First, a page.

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A group of more than one hundred protestors marched the streets of South Africa’s capital, Pretoria, under the banner “Not in my name, forward with women and down with women abuse,” behind a woman symbolically dressed head to toe in white. The rally was organized as a response to the increasing violence against women and children in South Africa, including killings and sex attacks.
South Africa is known for having one of the worst crime rates. As reported by Al Jazeera, “according to official figures, a woman is killed by someone she knows every eight hours somewhere in the country and one woman in five has been subjected to at least one act of violent aggression in her life.” The increased violence has been deepening citizens’ anger. This culminated in a demonstration of their frustrations with the rally on Thursday.
It is a landmark event in the South African history, as, for the first time, a majority of men of the country stood up to voice their concerns about the increasing violence against women. The South African men have maintained their silence on the issue for a long time. One of the protest organisers enthusiastically stated, “The time to take collective responsibility for our shameful action is now.” Reaching out to fellow men, he added, “You hear a lady screaming next door, you decide to sleep when you know there is a problem next door…. No man should beat a woman or rape a woman while you’re watching.”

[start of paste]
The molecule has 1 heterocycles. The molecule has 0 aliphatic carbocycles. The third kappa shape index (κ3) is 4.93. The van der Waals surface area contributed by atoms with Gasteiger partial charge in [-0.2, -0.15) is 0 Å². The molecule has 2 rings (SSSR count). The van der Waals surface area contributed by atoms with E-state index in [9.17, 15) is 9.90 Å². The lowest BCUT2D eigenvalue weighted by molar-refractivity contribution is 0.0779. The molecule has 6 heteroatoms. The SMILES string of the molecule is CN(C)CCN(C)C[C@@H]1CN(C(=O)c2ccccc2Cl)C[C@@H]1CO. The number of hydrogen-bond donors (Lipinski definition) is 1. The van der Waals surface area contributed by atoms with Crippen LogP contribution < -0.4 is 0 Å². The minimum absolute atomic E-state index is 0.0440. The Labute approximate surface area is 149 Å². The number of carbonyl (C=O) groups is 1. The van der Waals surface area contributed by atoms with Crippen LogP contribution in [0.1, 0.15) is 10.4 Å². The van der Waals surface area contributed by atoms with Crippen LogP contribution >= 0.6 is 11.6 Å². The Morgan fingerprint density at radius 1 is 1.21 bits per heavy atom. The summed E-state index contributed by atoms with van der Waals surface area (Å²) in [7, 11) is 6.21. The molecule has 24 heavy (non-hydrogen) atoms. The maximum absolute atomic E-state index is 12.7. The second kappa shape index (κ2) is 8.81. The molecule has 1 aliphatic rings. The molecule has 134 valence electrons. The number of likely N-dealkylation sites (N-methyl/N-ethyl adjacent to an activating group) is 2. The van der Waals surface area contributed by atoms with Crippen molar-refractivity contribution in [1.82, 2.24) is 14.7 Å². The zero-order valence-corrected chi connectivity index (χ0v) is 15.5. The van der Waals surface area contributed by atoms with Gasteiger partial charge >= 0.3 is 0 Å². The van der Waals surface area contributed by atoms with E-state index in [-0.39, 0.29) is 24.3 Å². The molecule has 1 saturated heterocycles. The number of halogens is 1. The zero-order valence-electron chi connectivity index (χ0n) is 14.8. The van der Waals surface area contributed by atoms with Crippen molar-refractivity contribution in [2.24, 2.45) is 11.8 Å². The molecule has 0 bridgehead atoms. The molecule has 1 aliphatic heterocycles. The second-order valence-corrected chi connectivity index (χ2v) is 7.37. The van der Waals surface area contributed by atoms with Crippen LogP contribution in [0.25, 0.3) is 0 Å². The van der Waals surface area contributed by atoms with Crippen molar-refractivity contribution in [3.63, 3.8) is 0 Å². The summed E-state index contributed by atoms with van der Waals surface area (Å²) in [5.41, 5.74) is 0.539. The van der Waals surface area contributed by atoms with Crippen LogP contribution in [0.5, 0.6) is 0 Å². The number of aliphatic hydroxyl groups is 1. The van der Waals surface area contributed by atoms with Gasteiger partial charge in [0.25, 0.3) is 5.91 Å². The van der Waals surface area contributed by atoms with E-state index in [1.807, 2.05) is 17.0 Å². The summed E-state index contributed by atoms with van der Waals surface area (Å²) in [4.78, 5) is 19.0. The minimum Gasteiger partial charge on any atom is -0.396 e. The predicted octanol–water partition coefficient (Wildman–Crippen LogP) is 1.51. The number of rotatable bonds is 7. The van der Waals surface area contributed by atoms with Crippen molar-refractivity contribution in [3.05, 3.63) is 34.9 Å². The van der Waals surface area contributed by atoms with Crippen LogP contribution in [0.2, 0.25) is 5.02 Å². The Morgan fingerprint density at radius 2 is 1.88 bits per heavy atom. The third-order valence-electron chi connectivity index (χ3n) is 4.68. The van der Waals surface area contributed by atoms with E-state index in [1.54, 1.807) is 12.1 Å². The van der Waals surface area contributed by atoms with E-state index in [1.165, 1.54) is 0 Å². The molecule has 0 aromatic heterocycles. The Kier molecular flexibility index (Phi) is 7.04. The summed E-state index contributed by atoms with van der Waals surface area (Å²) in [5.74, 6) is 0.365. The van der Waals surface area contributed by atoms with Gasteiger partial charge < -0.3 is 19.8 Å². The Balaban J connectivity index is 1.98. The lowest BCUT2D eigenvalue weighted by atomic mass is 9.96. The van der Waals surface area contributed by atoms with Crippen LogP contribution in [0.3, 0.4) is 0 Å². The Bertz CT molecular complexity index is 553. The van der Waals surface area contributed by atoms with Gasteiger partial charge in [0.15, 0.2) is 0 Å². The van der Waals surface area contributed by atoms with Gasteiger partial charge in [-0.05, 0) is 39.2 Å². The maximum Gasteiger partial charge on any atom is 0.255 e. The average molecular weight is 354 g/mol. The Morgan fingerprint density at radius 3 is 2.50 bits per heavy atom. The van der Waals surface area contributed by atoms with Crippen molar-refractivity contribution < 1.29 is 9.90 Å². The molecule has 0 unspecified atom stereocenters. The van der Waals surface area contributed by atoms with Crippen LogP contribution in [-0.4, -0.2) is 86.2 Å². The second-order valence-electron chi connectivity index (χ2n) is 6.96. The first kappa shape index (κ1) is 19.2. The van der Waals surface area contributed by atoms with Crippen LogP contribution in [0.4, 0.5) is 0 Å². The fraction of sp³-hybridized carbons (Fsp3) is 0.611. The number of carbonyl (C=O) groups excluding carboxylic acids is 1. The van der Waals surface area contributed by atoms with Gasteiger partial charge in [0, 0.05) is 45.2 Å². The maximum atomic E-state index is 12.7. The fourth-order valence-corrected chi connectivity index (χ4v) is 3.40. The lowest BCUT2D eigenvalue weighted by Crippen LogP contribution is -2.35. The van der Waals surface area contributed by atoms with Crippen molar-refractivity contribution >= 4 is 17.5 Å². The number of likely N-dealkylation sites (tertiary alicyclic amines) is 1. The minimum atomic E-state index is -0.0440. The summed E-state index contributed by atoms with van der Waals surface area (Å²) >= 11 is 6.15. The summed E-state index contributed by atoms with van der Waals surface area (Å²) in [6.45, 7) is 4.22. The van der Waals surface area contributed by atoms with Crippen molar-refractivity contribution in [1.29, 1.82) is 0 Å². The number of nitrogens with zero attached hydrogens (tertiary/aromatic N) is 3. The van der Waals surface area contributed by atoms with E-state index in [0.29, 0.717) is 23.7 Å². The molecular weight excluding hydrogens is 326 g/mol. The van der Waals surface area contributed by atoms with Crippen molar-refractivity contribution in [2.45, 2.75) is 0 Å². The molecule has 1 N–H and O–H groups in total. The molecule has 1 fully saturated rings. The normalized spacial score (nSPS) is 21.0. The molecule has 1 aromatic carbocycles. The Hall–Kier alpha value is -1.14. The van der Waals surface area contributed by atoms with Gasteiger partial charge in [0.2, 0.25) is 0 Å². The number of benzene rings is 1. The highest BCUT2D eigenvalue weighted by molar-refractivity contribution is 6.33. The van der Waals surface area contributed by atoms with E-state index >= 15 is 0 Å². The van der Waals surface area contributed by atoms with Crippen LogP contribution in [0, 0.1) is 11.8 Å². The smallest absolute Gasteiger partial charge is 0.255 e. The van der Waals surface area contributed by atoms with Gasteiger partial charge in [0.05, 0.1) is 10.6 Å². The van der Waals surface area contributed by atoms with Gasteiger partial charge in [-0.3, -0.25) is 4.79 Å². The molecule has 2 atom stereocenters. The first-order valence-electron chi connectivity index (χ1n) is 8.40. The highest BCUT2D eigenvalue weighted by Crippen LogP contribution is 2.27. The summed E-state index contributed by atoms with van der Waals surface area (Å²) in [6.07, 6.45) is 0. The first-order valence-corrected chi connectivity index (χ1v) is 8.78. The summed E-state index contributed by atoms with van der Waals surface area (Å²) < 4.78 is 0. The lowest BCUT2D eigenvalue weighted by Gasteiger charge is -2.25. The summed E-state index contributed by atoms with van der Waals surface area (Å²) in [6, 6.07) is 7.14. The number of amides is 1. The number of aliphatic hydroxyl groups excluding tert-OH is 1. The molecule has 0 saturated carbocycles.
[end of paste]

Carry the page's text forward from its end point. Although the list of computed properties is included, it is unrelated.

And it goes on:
The violence has been worsening, plunging the country into a humanitarian crisis. The government has not been doing enough to protect women or to give them rights to achieve justice for the atrocities they face. Although previous events have been successful in garnering the international community’s support, adequate measures have not been taken by the South African government to reduce the level of crime in the country.
The economic instability, lack of education, and extreme poverty are among some of the crucial factors that trigger crime. In order to solve the problem, the government needs to deal with each one of them individually. If they fail to act, the country will be entrapped in violence in almost every corner, which will be almost impossible to manage. The South African government needs to ensure that its citizens feel secure and ensure their trust in the government mechanisms. Urgently, the government needs to intervene to prevent violence against women.